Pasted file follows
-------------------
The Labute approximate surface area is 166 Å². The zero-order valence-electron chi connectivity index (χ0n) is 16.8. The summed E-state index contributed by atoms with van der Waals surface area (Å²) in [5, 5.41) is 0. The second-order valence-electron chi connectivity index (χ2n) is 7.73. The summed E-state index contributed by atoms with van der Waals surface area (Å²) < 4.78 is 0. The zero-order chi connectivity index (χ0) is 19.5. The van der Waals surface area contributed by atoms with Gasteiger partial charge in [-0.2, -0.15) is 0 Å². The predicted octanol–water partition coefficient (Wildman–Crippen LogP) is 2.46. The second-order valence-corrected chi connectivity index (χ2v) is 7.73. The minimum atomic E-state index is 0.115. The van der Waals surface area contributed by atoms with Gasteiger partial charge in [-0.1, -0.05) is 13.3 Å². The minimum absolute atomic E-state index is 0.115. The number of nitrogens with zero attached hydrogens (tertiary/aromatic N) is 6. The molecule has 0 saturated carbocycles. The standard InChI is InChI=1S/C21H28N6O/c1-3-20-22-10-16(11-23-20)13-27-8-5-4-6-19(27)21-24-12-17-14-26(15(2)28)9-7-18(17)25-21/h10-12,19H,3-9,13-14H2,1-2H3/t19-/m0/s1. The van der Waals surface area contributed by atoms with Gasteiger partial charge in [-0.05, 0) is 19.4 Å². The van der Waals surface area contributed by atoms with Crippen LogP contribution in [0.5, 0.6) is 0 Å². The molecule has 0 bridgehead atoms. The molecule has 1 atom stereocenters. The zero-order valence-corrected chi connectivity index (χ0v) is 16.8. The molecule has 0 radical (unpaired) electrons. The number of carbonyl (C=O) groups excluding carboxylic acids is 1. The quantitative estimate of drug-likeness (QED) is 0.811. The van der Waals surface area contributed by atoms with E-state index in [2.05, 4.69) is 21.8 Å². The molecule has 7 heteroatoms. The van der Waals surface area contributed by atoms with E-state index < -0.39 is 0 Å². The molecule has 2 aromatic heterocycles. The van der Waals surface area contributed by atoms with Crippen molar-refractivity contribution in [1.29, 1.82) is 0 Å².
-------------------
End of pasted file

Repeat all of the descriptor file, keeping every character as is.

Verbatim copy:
The Labute approximate surface area is 166 Å². The zero-order valence-electron chi connectivity index (χ0n) is 16.8. The summed E-state index contributed by atoms with van der Waals surface area (Å²) in [5, 5.41) is 0. The second-order valence-electron chi connectivity index (χ2n) is 7.73. The summed E-state index contributed by atoms with van der Waals surface area (Å²) < 4.78 is 0. The zero-order chi connectivity index (χ0) is 19.5. The van der Waals surface area contributed by atoms with Gasteiger partial charge in [-0.2, -0.15) is 0 Å². The predicted octanol–water partition coefficient (Wildman–Crippen LogP) is 2.46. The second-order valence-corrected chi connectivity index (χ2v) is 7.73. The minimum atomic E-state index is 0.115. The van der Waals surface area contributed by atoms with Gasteiger partial charge in [-0.1, -0.05) is 13.3 Å². The minimum absolute atomic E-state index is 0.115. The number of nitrogens with zero attached hydrogens (tertiary/aromatic N) is 6. The molecule has 0 saturated carbocycles. The standard InChI is InChI=1S/C21H28N6O/c1-3-20-22-10-16(11-23-20)13-27-8-5-4-6-19(27)21-24-12-17-14-26(15(2)28)9-7-18(17)25-21/h10-12,19H,3-9,13-14H2,1-2H3/t19-/m0/s1. The van der Waals surface area contributed by atoms with Gasteiger partial charge in [-0.05, 0) is 19.4 Å². The van der Waals surface area contributed by atoms with Crippen LogP contribution in [0.5, 0.6) is 0 Å². The molecule has 0 bridgehead atoms. The molecule has 1 atom stereocenters. The zero-order valence-corrected chi connectivity index (χ0v) is 16.8. The molecule has 0 radical (unpaired) electrons. The number of carbonyl (C=O) groups excluding carboxylic acids is 1. The quantitative estimate of drug-likeness (QED) is 0.811. The van der Waals surface area contributed by atoms with E-state index in [2.05, 4.69) is 21.8 Å². The molecule has 7 heteroatoms. The van der Waals surface area contributed by atoms with E-state index < -0.39 is 0 Å². The molecule has 2 aromatic heterocycles. The van der Waals surface area contributed by atoms with Crippen molar-refractivity contribution in [1.29, 1.82) is 0 Å².